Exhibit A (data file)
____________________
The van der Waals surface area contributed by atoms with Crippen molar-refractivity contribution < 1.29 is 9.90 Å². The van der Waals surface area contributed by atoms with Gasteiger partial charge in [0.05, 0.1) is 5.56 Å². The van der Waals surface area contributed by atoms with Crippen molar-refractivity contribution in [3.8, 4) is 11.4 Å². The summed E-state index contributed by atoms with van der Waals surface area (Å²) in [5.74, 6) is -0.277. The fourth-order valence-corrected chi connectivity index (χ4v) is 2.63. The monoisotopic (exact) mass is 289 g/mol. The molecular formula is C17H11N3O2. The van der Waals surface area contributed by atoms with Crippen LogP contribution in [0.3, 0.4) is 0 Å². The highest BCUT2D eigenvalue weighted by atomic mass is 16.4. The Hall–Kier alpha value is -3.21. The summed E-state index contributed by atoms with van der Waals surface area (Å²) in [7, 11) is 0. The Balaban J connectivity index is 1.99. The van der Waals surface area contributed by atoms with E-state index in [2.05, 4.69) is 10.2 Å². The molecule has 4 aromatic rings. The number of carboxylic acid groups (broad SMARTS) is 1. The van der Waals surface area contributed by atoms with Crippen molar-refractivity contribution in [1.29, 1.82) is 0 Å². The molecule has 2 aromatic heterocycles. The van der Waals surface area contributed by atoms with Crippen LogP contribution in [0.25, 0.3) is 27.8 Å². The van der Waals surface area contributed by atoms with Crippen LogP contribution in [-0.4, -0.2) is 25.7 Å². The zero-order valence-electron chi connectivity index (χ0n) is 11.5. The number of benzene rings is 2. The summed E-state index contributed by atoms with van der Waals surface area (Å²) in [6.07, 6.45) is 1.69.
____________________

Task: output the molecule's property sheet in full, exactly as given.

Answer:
The van der Waals surface area contributed by atoms with Crippen molar-refractivity contribution < 1.29 is 9.90 Å². The van der Waals surface area contributed by atoms with Gasteiger partial charge in [0.05, 0.1) is 5.56 Å². The van der Waals surface area contributed by atoms with Crippen molar-refractivity contribution in [3.8, 4) is 11.4 Å². The summed E-state index contributed by atoms with van der Waals surface area (Å²) in [5.74, 6) is -0.277. The fourth-order valence-corrected chi connectivity index (χ4v) is 2.63. The monoisotopic (exact) mass is 289 g/mol. The molecular formula is C17H11N3O2. The van der Waals surface area contributed by atoms with Crippen LogP contribution in [0.3, 0.4) is 0 Å². The highest BCUT2D eigenvalue weighted by atomic mass is 16.4. The Hall–Kier alpha value is -3.21. The summed E-state index contributed by atoms with van der Waals surface area (Å²) in [7, 11) is 0. The Balaban J connectivity index is 1.99. The van der Waals surface area contributed by atoms with E-state index in [2.05, 4.69) is 10.2 Å². The molecule has 4 aromatic rings. The number of carboxylic acid groups (broad SMARTS) is 1. The van der Waals surface area contributed by atoms with Crippen molar-refractivity contribution in [1.29, 1.82) is 0 Å². The molecule has 2 aromatic heterocycles. The van der Waals surface area contributed by atoms with Crippen LogP contribution in [0.25, 0.3) is 27.8 Å². The van der Waals surface area contributed by atoms with Crippen LogP contribution in [-0.4, -0.2) is 25.7 Å². The zero-order valence-electron chi connectivity index (χ0n) is 11.5. The number of benzene rings is 2. The summed E-state index contributed by atoms with van der Waals surface area (Å²) in [6.07, 6.45) is 1.69.